Take the public health aspect as an example. Until about 10 or 20 years ago, the fact that Japanese doctors were not transparent about the test results to patients was normal in every hospital, instead, doctors talked directly to the patient’s family. A cancer patient doesn’t even know he has a nasty tumor in his body, let alone knowing what stage of cancer has been.
“The Japanese believe that patients may lose their will to live when they know”Said Miss Behrens. This concept is ingrained in the Japanese subconscious and possesses a complicated past, enough to form one Scientific reports about the situation at the Japanese hospital. In recent years, things have improved a bit.
The examples above are evidence that Japanese people are not as honest and transparent as you believe. They also carry hidden corners like everyone else.
Behrens psychologist said that Japanese people have a separate “fear” derived from the belief of reincarnation in Buddhism, they believe that there is still a spirit world after death.
After the 2011 tsunami, countless people lost their homes and possessions, they did not have either food or clean water to drink. But even in adversity, the Japanese still put the needs of others ahead of themselves. Ms. Behrens relates that to the “gaman” spirit of Japanese culture – that is her ability to endure and to be patient, and to value others more than herself.
The media reported that areas affected by natural disasters in Japan had a lower rate of looting than areas affected by similar effects in other countries. According to Professor Tamura, the occurrence of looting was unusual in Japan. Besides, he pointed out another example showing interesting elements hidden deep inside the human spirit.
Every time there is a disaster, we see a strong Japanese community spirit.
“After the Fukushima nuclear plant had an incident after the earthquake, the pollution caused by the release of the commune left the area isolated for months.Tamura said. “Thefts only take place when absolutely no one is present, neither anyone nor police force witnessed the wrongdoing.”.
Tamura lawyer interpreted the concept “hito no me“, it mean “Evaluation eye of society”. That when there is a human eye – even if it’s not the police, there will never be a theft. Only when no one is present does the evil in each one arise.
Similarly, Japanese Shinto Shinto thinks that every item possesses an inner soul. Japanese culture is imbued with that belief, and in the words of psychologist Behrens, it is also the “fear” of the Japanese that she mentioned: if there is always the eyes of the soul watching People, in addition to always putting the needs of others ahead of themselves, obviously will be compelled to return the fall.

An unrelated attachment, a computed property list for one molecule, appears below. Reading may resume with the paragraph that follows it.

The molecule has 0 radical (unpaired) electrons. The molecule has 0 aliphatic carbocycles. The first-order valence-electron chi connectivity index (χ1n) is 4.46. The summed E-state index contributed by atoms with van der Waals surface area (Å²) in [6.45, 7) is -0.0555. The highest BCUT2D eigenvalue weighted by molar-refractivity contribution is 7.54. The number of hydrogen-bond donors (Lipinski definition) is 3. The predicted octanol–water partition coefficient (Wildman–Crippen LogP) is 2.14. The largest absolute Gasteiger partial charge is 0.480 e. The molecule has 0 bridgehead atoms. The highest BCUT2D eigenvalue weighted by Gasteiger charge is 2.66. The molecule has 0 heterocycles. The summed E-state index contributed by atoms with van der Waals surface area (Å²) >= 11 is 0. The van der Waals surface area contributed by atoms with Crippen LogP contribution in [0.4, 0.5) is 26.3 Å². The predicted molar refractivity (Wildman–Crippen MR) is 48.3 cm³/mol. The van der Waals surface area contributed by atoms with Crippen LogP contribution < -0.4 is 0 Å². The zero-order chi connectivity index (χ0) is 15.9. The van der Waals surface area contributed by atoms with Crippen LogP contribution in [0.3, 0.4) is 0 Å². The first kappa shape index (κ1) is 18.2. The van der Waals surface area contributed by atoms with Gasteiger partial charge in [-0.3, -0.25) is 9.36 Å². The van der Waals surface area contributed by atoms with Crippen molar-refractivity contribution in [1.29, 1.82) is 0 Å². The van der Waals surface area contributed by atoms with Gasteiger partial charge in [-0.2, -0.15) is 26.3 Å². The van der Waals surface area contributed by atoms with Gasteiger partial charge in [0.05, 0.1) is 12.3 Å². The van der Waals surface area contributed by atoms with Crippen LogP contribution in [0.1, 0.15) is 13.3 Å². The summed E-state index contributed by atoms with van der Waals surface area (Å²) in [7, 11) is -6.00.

This is a prominent trait of Japanese people – putting others above themselves, taking into account the collective interest in everything they do, they rarely live with selfish thoughts. In the early stages of her career, psychologist Behrens refused to believe that, but after years of research and experimentation, she now believes in the spirit of the Japanese.
In a study related to a mother’s desire to want her children to grow up, Japanese mothers want their children to live a “futsuu”, that is, a simple life, at On average, a mother living in America doesn’t have that thought.
“A person who lives as a collectivist will have the opinion that he or she wants to belong somewhere. Being excluded from the community will be a serious injury to their mental health”Said Miss Behrens. “Being part of a community is important. When you do a good job, return a lost wallet, you will immediately feel that someone in the future will do the same thing.”.
“I believe that something is deeply rooted in us“Behrens psychologist said. “There is a beauty imbued within us, to do something for others. When a deliverer drops it to the police, they don’t want to get anything back. What if the person is in difficulty or desperately needs lost things?”
“The conclusion is that here, the Japanese get their items dropped because of the laws and social rules, not the notion of honesty hidden deep within each person. But it still works”, Professor Mark D. West said. He is an expert on the Japanese legal system, and has also conducted the “wallet” test in New York and Tokyo.
According to Professor West, the concept of property ownership based on the laws in Japan is not “strange”. “Public property is almost non-existent, except that the majority of Japanese consider the umbrella an asset that anyone can hold if the umbrella itself is not well stored.”.
The two main factors that make the world see Japanese people as honest individuals are the vast number of police officers and cultural traditions that have existed for thousands of years – that is to think for others before self-seeking. personal. The Japanese are so friendly, so do not be afraid to smile to the policeman as you walk across a kōban, which almost no citizen of the country dares to do.